Tough night for Fleury, Einarson
Manitoba rinks to face each other in must-win game after playoff losses
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Hey there, time traveller!
This article was published 04/02/2022 (308 days ago), so information in it may no longer be current.
Tracy Fleury owned the hammer for seven consecutive ends Friday night. Never a good sign.
The East St. Paul team, still ranked No.1 on the global curling stage, was reduced without warning to a shell of itself at the Scotties Tournament of Hearts national women’s championship in Thunder Bay.
Earning last-rock advantage to start a playoff game against home-town favourite Krista McCarville, Fleury posted a blank in the opening end — a solid start, in retrospect. After that, the squad (with Selena Njegovan at third, Liz Fyfe at second and lead Kristin MacCuish) surrendered steals of two, one, one, two and two over the next five ends before finally scoring a single in the seven for an 8-1 deficit.
Team Wild Card 1, as Fleury’s crew is labelled, stole singles in the eighth and ninth ends before calling it quits, falling 8-3.
“No, not really what we wanted, giving up so many steals,” Fleury said, with a chuckle. “But gotta give credit to Team McCarville. They played really well and put their rocks in good spots to put a lot of pressure on us to make our shots difficult.”
McCarville vaulted into the Page playoffs’ 1 vs. 2 game, set for Saturday at 6 p.m. at Fort William Gardens, against Andrea Crawford of New Brunswick, with the survivor qualifying for Sunday’s national final at 6 p.m.
The Fleury foursome, which went 7-1 during round-robin play to lead Pool A, dropped into the must-win 3 vs. 4 contest Saturday at 1 p.m. and meets — wait for it — Gimli’s Kerri Einarson (Team Canada), the two-time defending champion. The winner collides with the 1 vs. 2 loser in the Scotties semifinal Sunday at 11 a.m.
Indeed, Friday was a lousy day on the ice for Manitoba’s triple threat.
Einarson trailed Crawford 4-0 after three ends but struck back with a big three in the fourth and a steal of one in the fifth to pull even at the midway point. By the 10th, however, Crawford held a one-point cushion and hammer.
Facing a buried Canada counter in the eight-foot, Crawford — a former Canadian junior champion — coolly draw the button for an 8-6 decision.
“Yeah, we got off to a little bit of a slow start,” said Einarson, who is supported by third Val Sweeting, second Shannon Birchard and lead Briane Meilleur. “Like, we’re playing really good and we played good that game. We just got a little unfortunate on a few shots. But we’re still playing really well.”
Earlier, Mackenzie Zacharias from Altona was eliminated a step short of the playoffs, losing 8-6 to Kerry Galusha of Northwest Territories in a morning tiebreaker.
Fleury and Einarson (8-0 in Pool B) had playoff byes earlier in the day.
Fleury only played her first game of the Scotties on Thursday after being forced to isolate following a positive COVID-19 test prior to the event. Njegovan took over the skipping duties for the team that leads both the Canadian and world rankings.
“That’s a game we want to learn from and just come out stronger (Saturday),” said Fleury, who hails from Sudbury, Ont. “I feel like we were close and not quite getting the results on some of our shots, but weren’t totally far off.
“So, there’s potential to regroup and come back stronger.”
On Friday’s afternoon draw, McCarville took a 5-1 lead and held on for an 11-8 win over Nova Scotia’s Christina Black to begin the playoffs, while Crawford defeated Galusha by an 8-6 count.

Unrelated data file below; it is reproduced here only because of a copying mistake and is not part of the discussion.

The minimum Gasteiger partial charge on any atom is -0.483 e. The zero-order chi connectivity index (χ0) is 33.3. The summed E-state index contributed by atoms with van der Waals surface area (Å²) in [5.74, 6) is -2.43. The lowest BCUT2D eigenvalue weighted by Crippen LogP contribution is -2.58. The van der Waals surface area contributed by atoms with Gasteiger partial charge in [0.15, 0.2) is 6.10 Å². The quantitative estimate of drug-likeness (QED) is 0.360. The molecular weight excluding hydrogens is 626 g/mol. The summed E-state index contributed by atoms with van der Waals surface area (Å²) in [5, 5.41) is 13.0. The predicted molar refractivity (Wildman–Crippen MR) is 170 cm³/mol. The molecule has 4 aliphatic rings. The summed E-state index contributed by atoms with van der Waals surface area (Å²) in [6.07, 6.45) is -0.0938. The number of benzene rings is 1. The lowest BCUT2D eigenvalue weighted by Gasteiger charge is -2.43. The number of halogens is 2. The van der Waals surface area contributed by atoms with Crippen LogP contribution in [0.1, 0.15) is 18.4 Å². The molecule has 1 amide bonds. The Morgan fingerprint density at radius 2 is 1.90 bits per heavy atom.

Remarkably, McCarville went through much the same scenario as Fleury but endured.
The 2016 Scotties runner-up looked to have her game under control when she scored four points in the third end then stole four more in the fourth. But Black battled back with four points of her own in the fifth, then steals of one in the sixth, seventh and eighth ends to cut her deficit to 9-8.
McCarville stopped the bleeding with a draw for two in the ninth end. She said her team never lost focus and remained mentally strong.
“When you’re giving up steal after steal it can get to you a little bit,” she said. “After every single end we’d get together and stay really positive.
“Even though there was some missed shots you have to stay positive because it’s a long game and anything can happen. We were still in control. We just focused on making those shots and not really looking at what happened the end before.”
Crawford finished the round-robin second in Pool A with a 6-2 record. The last team from New Brunswick to reach the Scotties playoffs was Heidi Hanlon, who lost the ‘91 final to B.C.’s Julie Sutton.
Due to COVID-19 concerns the round-robin portion of the tournament was held in an empty arena without fans or media in the building. A limited number of volunteers registered for the competition and junior curlers from the area are allowed to attend the playoffs.
Each of McCarville’s shots drew loud cheers from the crowd of around 200 fans in the building Friday.
“That was awesome,” said McCarville, a school teacher. “It’s pretty uplifting when you make a good shot and you have a lot of cheers, especially when you hear people you know yelling your name.”
The 18-team field was divided into two pools, with the top three rinks from each pool advancing to an expanded Page playoff field.
The Scotties champion will represent Canada at the 2022 world women’s curling championship in Prince George, B.C., from March 19-27.
– with files from Canadian Press
Jason Bell wanted to be a lawyer when he was a kid. The movie The Paper Chase got him hooked on the idea of law school and, possibly, falling in love with someone exactly like Lindsay Wagner (before she went all bionic).